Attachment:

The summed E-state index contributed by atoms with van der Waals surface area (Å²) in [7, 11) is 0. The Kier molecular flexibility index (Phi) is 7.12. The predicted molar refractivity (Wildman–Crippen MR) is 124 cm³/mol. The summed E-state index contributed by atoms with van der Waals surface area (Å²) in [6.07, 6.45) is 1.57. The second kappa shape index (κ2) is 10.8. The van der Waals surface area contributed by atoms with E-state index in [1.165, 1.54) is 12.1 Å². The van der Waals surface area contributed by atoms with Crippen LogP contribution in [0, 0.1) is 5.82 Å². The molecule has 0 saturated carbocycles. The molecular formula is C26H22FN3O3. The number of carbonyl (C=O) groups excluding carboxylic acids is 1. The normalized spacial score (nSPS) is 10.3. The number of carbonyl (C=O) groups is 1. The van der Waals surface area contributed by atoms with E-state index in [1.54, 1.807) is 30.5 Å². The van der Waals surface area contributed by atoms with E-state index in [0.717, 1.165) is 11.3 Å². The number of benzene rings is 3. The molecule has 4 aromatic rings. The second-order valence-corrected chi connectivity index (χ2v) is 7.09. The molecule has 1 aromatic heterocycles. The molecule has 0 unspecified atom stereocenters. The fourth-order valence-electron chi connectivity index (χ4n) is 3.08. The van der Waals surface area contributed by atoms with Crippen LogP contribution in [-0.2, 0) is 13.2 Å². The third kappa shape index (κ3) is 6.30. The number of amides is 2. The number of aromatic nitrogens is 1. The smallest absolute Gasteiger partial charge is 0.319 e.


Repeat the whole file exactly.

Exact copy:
The summed E-state index contributed by atoms with van der Waals surface area (Å²) in [7, 11) is 0. The Kier molecular flexibility index (Phi) is 7.12. The predicted molar refractivity (Wildman–Crippen MR) is 124 cm³/mol. The summed E-state index contributed by atoms with van der Waals surface area (Å²) in [6.07, 6.45) is 1.57. The second kappa shape index (κ2) is 10.8. The van der Waals surface area contributed by atoms with E-state index in [1.165, 1.54) is 12.1 Å². The van der Waals surface area contributed by atoms with Crippen LogP contribution in [0, 0.1) is 5.82 Å². The molecule has 0 saturated carbocycles. The molecular formula is C26H22FN3O3. The number of carbonyl (C=O) groups excluding carboxylic acids is 1. The normalized spacial score (nSPS) is 10.3. The number of carbonyl (C=O) groups is 1. The van der Waals surface area contributed by atoms with E-state index in [1.54, 1.807) is 30.5 Å². The van der Waals surface area contributed by atoms with E-state index in [0.717, 1.165) is 11.3 Å². The number of benzene rings is 3. The molecule has 4 aromatic rings. The second-order valence-corrected chi connectivity index (χ2v) is 7.09. The molecule has 1 aromatic heterocycles. The molecule has 0 unspecified atom stereocenters. The fourth-order valence-electron chi connectivity index (χ4n) is 3.08. The van der Waals surface area contributed by atoms with Crippen LogP contribution in [-0.2, 0) is 13.2 Å². The third kappa shape index (κ3) is 6.30. The number of amides is 2. The number of aromatic nitrogens is 1. The smallest absolute Gasteiger partial charge is 0.319 e.